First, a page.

What to know before your swim

Undertow can make Lake Huron dangerous
Section: 
News

By Josh Howald

Warm air and water conditions, combined with large waves, make this a great time of year for swimming in Lake Huron.

But it can also be dangerous, even for experienced swimmers.

In light of another recent drowning at our beaches, there are several things you should know, and remember, before you enter the water.

 Wednesday afternoon, Brenda Lance looked out at the three to four-foot waves breaking at station beach.

 

Aquatic Supervisor Brenda Lance took some time Wednesday afternoon to discuss general safety when swimming in Lake Huron. (Josh Howald photo)

“I wouldn’t go out much further than waist-deep on a day like today,” said Lance, the Municipality’s Aquatic Supervisor and area chair of the Lifesaving Society. Lance has virtually every swimming certification available, and then some. Swimming out too far is often the cause of swimmers getting into trouble. They have the energy to swim out, but may not have the energy to get back in.

Almost everybody knows what it feels like to take in a gulp of water.

“As soon as you get that gulp, panic sets in automatically,” said Lance. “You can even see it up at the pool with young swimmers, when it happens they stop functioning. This is what sets everything in motion, and you can be pulled out further into the lake.”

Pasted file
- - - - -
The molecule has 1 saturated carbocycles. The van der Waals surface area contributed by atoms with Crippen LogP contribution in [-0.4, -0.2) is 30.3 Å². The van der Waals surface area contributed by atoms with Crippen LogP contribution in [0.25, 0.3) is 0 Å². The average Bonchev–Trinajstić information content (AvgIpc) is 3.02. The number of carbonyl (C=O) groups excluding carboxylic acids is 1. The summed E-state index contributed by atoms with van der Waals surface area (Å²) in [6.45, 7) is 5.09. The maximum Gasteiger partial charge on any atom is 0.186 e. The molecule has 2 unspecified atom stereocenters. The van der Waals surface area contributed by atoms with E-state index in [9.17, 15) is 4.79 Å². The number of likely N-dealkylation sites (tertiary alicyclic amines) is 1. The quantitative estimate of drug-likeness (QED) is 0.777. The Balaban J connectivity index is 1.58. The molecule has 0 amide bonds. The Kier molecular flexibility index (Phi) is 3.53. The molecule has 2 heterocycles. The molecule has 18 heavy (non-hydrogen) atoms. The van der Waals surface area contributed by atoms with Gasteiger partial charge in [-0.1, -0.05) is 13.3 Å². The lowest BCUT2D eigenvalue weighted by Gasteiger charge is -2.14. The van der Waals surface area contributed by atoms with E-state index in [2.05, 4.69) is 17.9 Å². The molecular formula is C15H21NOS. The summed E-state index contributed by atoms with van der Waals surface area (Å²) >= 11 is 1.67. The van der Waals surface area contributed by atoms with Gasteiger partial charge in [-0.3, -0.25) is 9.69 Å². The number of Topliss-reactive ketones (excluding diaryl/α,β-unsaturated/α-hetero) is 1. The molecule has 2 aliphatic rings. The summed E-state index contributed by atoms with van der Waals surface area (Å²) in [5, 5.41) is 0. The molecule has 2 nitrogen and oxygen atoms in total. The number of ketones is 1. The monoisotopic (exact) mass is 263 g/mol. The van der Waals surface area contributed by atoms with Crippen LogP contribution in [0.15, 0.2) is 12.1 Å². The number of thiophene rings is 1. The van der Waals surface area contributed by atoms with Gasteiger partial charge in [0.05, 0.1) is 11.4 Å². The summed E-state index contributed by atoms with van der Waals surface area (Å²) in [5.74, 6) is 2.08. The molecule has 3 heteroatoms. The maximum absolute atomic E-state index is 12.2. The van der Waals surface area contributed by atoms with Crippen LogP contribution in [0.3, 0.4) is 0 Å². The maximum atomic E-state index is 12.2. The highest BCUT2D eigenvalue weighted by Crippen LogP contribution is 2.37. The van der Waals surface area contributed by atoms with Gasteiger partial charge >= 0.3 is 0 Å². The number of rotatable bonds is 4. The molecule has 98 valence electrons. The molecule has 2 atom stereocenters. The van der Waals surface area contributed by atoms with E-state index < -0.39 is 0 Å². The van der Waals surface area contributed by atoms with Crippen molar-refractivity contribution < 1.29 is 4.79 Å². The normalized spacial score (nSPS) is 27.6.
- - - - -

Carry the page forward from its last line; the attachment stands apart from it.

She said it is important to remain calm, and head back towards shore immediately, at an angle to the waves.

You want to edge, or angle, your way into the beach, because of riptide currents, more commonly known in these parts as undertow.

“You might be able to touch in one spot, take another step (and not be able to). If you step in a dry foot hold you could be pulled out,” she said.

Waves can also knock people off their feet and sweep them away. The lighter the person, the quicker it can happen.

Basically, undertow is the force of a wave going back out to the Lake after hitting shore, or something else – the pier for example.

Waves hitting the pier and the shoreline create an incredibly powerful southwest current.

“From what I understand, it’s almost like an underground river out there,” said Bill McKeag, a former OPP officer and the Kincardine’s acting harbourmaster.

McKeag and an Elmira man located the body of Lake Huron’s latest drowning victim recently at Station Beach. He said no more than five or six minutes had passed from the time he heard help was needed to the time he rounded the corner of the south pier.

“We came around the corner and saw the man probably 200-feet south and 350-feet west of the pier. From what I understand they had been swimming on the south side of the (ship) wreck and drifted towards the pier before getting into trouble.”

McKeag thought his number was up as he struggled that day.

“I was underwater more than I was above it,” he said.

Lance said that when you fear for your life, it is time to call it quits on the rescue, which is obviously easier said than done.

If someone you are swimming with gets into trouble, the best decision is to grab them by the arms and tow them to shore as quickly as possible swimming on your back.